Poncho the Police dog
30 Jun 2018

Poncho the police dog not actually performing real CPR

Rescue/Health Service
Communication Group

Poncho the police dog went viral on the internet recently when the Madrid police department uploaded a video of the dog "performing CPR" on his trainer. But a recent article in The Washington Post debunks the performance as "just a cute trick".

Madrid police uploaded footage on June 22 of police dog Poncho jumping on a fallen police officer, pressing its front paws on his chest repeatedly.

Yes, it’s adorable — a dog attempting to perform techniques used in CPR, pouncing on a fallen police officer’s chest.

In a video released on Twitter last week by the Municipal Police of Madrid, an officer drops to the ground, landing on his back. Then as an announcer called out for immediate medical intervention, a K-9 responder named Poncho ran to his side, jumping up and down on the officer, mimicking chest compressions.

At one point, the pog even paused, appearing to listen for the officer’s breath as he lay his head on the man’s neck — a pro move. But in case it’s not clear, it’s unlikely that such a maneuver could save lives.

The Municipal Police of Madrid wrote in Spanish that the “heroic” dog “did not hesitate for a moment to ‘save the life’ of the agent, practicing the #RCP in a masterful way.” The video has been viewed more than 2 millions times.

Poncho’s performance was a well-done “trick” but not really a first-aid technique, said Ronnie Johnson, lead trainer at Global Training Academy, a training center for K-9s in Somerset, Texas. 

Police dogs can be taught to do a variety of things such as sniffing out drugs or explosives or other contraband, tracking missing persons or even apprehending criminals.

However, as he told The Washington Post on Tuesday, “I don’t think a dog could actually do CPR,” explaining that the lifesaving measure requires precision and strength.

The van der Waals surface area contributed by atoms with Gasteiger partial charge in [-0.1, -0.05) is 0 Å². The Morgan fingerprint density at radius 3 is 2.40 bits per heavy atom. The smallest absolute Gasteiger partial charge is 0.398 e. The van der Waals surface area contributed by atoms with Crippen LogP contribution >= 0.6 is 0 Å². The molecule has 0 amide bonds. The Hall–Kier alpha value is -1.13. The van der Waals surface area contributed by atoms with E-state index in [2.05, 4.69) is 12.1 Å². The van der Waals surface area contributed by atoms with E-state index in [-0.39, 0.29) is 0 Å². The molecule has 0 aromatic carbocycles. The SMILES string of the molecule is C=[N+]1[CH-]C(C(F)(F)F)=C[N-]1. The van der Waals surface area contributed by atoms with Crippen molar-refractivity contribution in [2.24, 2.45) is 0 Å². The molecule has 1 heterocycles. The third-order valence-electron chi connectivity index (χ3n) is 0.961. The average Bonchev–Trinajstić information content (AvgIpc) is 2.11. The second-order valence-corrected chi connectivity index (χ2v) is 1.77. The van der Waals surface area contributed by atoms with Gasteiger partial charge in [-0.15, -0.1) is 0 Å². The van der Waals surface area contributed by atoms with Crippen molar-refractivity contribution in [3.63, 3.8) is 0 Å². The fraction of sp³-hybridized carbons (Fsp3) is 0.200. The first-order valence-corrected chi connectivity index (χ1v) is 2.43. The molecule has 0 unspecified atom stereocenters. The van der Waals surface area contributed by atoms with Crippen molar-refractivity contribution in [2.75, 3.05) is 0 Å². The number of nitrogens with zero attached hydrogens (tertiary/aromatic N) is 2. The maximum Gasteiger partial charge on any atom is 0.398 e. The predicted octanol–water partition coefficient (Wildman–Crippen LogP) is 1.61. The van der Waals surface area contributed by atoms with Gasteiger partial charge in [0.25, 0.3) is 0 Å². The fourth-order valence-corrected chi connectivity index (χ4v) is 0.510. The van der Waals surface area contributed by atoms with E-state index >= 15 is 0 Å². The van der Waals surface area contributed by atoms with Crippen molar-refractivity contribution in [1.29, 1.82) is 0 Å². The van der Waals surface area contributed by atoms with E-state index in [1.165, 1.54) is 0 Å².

CPR, or cardiopulmonary resuscitation, is a technique used on people suffering from sudden cardiac arrest to help keep oxygenated blood flowing to the brain until medical professionals can intervene.

Jonathan Epstein, senior director of science and government relations for the Red Cross, said the video is “cute” but “from a medical perspective, it’s not truly providing CPR.”

Epstein said there are two types of CPR: traditional CPR, which uses chest compressions and mouth-to-mouth, and hands-only CPR, which uses only chest compressions.

When performing hands-only CPR on an adult, Epstein said, the person must push down using his or her hands about two inches into the patient’s chest at a rate of 100 to 120 compressions per minute until someone else can take over or until the patient regains consciousness. Traditional CPR is a bit different — with 30 compressions, then two breaths, then 30 compressions and so on, he said.

Indeed, a tough task for a first responder with paws. So just enjoy the video for what it is: adorable cuteness:-)